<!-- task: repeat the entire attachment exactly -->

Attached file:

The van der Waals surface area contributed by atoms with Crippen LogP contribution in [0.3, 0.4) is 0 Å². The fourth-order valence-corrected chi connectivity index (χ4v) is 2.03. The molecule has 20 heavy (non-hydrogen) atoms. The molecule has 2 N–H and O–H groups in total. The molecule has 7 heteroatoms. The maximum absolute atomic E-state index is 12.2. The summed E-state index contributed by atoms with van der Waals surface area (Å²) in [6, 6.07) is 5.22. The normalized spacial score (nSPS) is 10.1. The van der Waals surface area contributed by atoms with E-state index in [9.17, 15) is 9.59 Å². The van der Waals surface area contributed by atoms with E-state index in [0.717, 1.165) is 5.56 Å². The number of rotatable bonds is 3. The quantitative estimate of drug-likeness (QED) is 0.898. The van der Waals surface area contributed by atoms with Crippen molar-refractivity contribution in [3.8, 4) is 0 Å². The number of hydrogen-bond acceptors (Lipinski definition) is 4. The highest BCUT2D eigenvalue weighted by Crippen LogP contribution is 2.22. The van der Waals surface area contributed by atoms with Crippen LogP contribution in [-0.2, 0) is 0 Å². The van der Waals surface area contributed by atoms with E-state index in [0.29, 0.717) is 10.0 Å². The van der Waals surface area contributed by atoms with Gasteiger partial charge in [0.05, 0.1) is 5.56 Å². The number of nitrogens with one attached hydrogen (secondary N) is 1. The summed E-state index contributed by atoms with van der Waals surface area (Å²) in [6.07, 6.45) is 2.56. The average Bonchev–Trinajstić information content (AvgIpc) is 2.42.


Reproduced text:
The van der Waals surface area contributed by atoms with Crippen LogP contribution in [0.3, 0.4) is 0 Å². The fourth-order valence-corrected chi connectivity index (χ4v) is 2.03. The molecule has 20 heavy (non-hydrogen) atoms. The molecule has 2 N–H and O–H groups in total. The molecule has 7 heteroatoms. The maximum absolute atomic E-state index is 12.2. The summed E-state index contributed by atoms with van der Waals surface area (Å²) in [6, 6.07) is 5.22. The normalized spacial score (nSPS) is 10.1. The van der Waals surface area contributed by atoms with E-state index in [9.17, 15) is 9.59 Å². The van der Waals surface area contributed by atoms with E-state index in [0.717, 1.165) is 5.56 Å². The number of rotatable bonds is 3. The quantitative estimate of drug-likeness (QED) is 0.898. The van der Waals surface area contributed by atoms with Crippen molar-refractivity contribution in [3.8, 4) is 0 Å². The number of hydrogen-bond acceptors (Lipinski definition) is 4. The highest BCUT2D eigenvalue weighted by Crippen LogP contribution is 2.22. The van der Waals surface area contributed by atoms with Crippen LogP contribution in [-0.2, 0) is 0 Å². The van der Waals surface area contributed by atoms with E-state index in [0.29, 0.717) is 10.0 Å². The van der Waals surface area contributed by atoms with Gasteiger partial charge in [0.05, 0.1) is 5.56 Å². The number of nitrogens with one attached hydrogen (secondary N) is 1. The summed E-state index contributed by atoms with van der Waals surface area (Å²) in [6.07, 6.45) is 2.56. The average Bonchev–Trinajstić information content (AvgIpc) is 2.42.